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Oceans Get A Bad Grade

A report by the Center for Marine Conservation says the world's oceans are doing poorly.

CBS News Correspondent Howard Arenstein reports the biggest problem singled out by the study is polluted runoff from farms and cities. The center says a "toxic brew" consisting of everything from pesticides, fertilizers and animal wastes to oily runoffs from urban parking lots is causing a lot of the pollution.

An example of the seriousness of the situation is the number of beach closings the nation experiences each year.

The center says this is everybody's problem -- since one out of six U-S jobs is marine-related and 180 million Americans travel to the beach every year for recreation.

"Our oceans should be a national priority," argues Vice Admiral Roger Rute, president of the Center for Marine Conservation, who calls the overall state of America's oceans "poor."

The Health of the Oceans report says nearly 40 to 45 percent of the ocean water surrounding America is not suitable for either fishing or swimming.

Marine debris and pollution were the cause in most cases, according to the report.

In 1998 more than 7,200 beach closures or advisories were issued because the beaches or their water posed some type of human health risk.

The report also says several marine mammal, sea turtle, and bird species are in danger of extinction, in large part from entanglements in fishing gear.

The group warns that overfishing, both commercial and recreational, is a problem for ten percent of all species of fish in the United States, with fish being caught at a rate so high they cannot reproduce quickly enough to sustain the species.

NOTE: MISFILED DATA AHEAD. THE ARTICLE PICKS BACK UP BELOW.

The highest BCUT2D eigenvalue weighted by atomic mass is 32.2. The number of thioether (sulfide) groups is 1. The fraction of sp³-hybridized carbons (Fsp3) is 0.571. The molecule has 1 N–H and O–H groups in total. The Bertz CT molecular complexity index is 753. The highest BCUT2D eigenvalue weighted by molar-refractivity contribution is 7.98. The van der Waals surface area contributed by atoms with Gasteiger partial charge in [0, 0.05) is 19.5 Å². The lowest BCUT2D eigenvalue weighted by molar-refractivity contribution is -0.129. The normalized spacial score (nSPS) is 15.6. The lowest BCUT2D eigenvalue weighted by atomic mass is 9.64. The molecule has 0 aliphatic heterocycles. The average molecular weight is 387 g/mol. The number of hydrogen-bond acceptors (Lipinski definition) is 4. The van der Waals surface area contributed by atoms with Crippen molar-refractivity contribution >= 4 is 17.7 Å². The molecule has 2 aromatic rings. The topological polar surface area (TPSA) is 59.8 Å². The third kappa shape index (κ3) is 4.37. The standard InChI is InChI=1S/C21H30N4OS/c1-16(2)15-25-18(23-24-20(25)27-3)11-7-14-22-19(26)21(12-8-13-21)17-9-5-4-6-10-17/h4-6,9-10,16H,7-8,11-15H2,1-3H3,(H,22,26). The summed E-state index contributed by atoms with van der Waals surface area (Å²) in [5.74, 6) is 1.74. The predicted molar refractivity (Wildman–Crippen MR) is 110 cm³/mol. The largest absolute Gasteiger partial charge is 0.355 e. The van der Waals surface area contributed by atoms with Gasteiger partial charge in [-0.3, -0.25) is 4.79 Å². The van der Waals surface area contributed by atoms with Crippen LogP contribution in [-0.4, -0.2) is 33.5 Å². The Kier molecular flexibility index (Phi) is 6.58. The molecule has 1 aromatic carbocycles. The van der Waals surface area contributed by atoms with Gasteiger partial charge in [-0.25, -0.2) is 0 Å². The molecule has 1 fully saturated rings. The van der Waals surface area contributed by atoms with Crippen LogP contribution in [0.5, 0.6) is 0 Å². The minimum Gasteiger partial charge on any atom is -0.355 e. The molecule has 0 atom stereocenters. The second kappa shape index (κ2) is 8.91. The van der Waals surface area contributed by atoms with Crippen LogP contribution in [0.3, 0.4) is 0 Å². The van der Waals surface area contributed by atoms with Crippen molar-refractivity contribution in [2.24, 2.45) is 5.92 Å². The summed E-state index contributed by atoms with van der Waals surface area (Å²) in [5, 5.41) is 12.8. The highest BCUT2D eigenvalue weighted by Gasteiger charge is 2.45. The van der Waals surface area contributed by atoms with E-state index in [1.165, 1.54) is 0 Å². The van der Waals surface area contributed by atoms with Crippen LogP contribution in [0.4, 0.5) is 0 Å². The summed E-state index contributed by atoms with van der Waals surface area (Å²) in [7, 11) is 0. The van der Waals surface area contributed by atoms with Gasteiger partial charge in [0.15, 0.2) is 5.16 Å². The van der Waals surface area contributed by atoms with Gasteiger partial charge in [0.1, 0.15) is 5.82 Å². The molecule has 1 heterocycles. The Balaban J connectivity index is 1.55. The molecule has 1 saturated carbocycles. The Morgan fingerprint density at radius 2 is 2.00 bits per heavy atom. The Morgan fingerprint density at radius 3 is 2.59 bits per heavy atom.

The study authors also sound the alarm on real estate development which has increasingly encroached on habitats essential to ocean life, such as spawning streams, wetlands, and seagrass beds. The study says the U.S. has lost about half of its wetlands to real estate development and continues to lose about another ten percent, some 100,000 acres, each year.

With an eye towards solutions, the report compares the way the U.S. handles environmental protection on land and preservation of ecosystems in the oceans. Four percent of U.S. land is under some kind of wilderness protection, but less than half of one percent of U.S. ocean waters are under similar safeguards.

You won't have to be a scientist to notice some of the changes ahead. "Consumers should be aware that a number of the popular fish that they find on their local menus and in neighborhood markets are overfished. Species like red snapper, shrimp, orange roughy and shark are all in danger," says Rufe.

The report makes a number of recommendations for improving the health of the oceans:

  • Strengthen the Clean Water Act to reduce polluted runoff
  • Pass the Beach bill to measure pollution in the waters off public beaches nationwide
  • Overhaul the nation’s fishery management councils so they include a more baanced representation of citizens, fishers, scientists and conservationists
  • Strengthen US marine mammal and endangered species laws to protect endangered and threatened wildlife
  • Establish special ocean places where fishing is banned to protect ocean ecosystems and allow fish populations to replenish themselves
  • Establish “no-take reserves” and other protected areas within state waters
  • Adopt local programs to prevent and mitigate wetland losses
  • Prohibit the construction of sea walls and coastal armoring projects that destroy beaches
The issuing of the report marks a new phase of activism by the nearly 30-year-old environmental group, which plans study the same indicators of ocean health annually and release progress reports on where improvements and problems are found.

CBS Worldwide Inc. All Rights Reserved. This material may not be published, broadcast, rewritten, or redistributed. The Associated Press contributed to this report

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